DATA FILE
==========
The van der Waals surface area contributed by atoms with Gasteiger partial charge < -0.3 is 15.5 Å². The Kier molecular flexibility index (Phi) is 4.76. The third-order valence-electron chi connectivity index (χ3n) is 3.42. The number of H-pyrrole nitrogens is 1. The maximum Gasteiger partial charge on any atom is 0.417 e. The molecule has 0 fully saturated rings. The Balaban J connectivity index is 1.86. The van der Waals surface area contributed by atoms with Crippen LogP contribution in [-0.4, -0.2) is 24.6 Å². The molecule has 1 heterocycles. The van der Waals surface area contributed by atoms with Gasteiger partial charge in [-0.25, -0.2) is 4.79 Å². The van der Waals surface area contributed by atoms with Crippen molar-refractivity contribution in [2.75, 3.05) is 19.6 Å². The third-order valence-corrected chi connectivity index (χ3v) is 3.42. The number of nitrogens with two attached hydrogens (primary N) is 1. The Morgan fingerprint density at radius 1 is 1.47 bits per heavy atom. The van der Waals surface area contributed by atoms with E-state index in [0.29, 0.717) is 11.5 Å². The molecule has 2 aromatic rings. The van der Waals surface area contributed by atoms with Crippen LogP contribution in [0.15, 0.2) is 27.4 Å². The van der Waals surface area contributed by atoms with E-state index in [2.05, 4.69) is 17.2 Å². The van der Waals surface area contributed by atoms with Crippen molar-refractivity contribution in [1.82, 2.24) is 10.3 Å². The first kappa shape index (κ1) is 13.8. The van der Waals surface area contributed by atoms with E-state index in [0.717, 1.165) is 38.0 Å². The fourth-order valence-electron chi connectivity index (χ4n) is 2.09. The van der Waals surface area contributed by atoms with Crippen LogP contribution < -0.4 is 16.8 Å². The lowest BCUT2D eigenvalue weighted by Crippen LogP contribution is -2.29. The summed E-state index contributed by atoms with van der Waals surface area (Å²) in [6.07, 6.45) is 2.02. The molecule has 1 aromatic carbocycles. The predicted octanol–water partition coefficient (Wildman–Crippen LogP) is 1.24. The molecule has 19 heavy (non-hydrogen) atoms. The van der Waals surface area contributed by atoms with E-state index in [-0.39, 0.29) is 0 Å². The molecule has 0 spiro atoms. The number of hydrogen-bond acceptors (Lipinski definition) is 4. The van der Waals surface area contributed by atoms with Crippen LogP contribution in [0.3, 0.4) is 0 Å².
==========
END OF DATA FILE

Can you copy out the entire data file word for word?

The van der Waals surface area contributed by atoms with Gasteiger partial charge < -0.3 is 15.5 Å². The Kier molecular flexibility index (Phi) is 4.76. The third-order valence-electron chi connectivity index (χ3n) is 3.42. The number of H-pyrrole nitrogens is 1. The maximum Gasteiger partial charge on any atom is 0.417 e. The molecule has 0 fully saturated rings. The Balaban J connectivity index is 1.86. The van der Waals surface area contributed by atoms with Crippen LogP contribution in [-0.4, -0.2) is 24.6 Å². The molecule has 1 heterocycles. The van der Waals surface area contributed by atoms with Gasteiger partial charge in [-0.25, -0.2) is 4.79 Å². The van der Waals surface area contributed by atoms with Crippen molar-refractivity contribution in [2.75, 3.05) is 19.6 Å². The third-order valence-corrected chi connectivity index (χ3v) is 3.42. The number of nitrogens with two attached hydrogens (primary N) is 1. The Morgan fingerprint density at radius 1 is 1.47 bits per heavy atom. The van der Waals surface area contributed by atoms with E-state index in [0.29, 0.717) is 11.5 Å². The molecule has 2 aromatic rings. The van der Waals surface area contributed by atoms with Crippen LogP contribution in [0.15, 0.2) is 27.4 Å². The van der Waals surface area contributed by atoms with E-state index in [2.05, 4.69) is 17.2 Å². The van der Waals surface area contributed by atoms with Crippen molar-refractivity contribution in [1.82, 2.24) is 10.3 Å². The first kappa shape index (κ1) is 13.8. The van der Waals surface area contributed by atoms with E-state index in [0.717, 1.165) is 38.0 Å². The fourth-order valence-electron chi connectivity index (χ4n) is 2.09. The van der Waals surface area contributed by atoms with Crippen LogP contribution < -0.4 is 16.8 Å². The lowest BCUT2D eigenvalue weighted by Crippen LogP contribution is -2.29. The summed E-state index contributed by atoms with van der Waals surface area (Å²) in [6.07, 6.45) is 2.02. The molecule has 1 aromatic carbocycles. The predicted octanol–water partition coefficient (Wildman–Crippen LogP) is 1.24. The molecule has 19 heavy (non-hydrogen) atoms. The van der Waals surface area contributed by atoms with E-state index in [-0.39, 0.29) is 0 Å². The molecule has 0 spiro atoms. The number of hydrogen-bond acceptors (Lipinski definition) is 4. The van der Waals surface area contributed by atoms with Crippen LogP contribution in [0.3, 0.4) is 0 Å².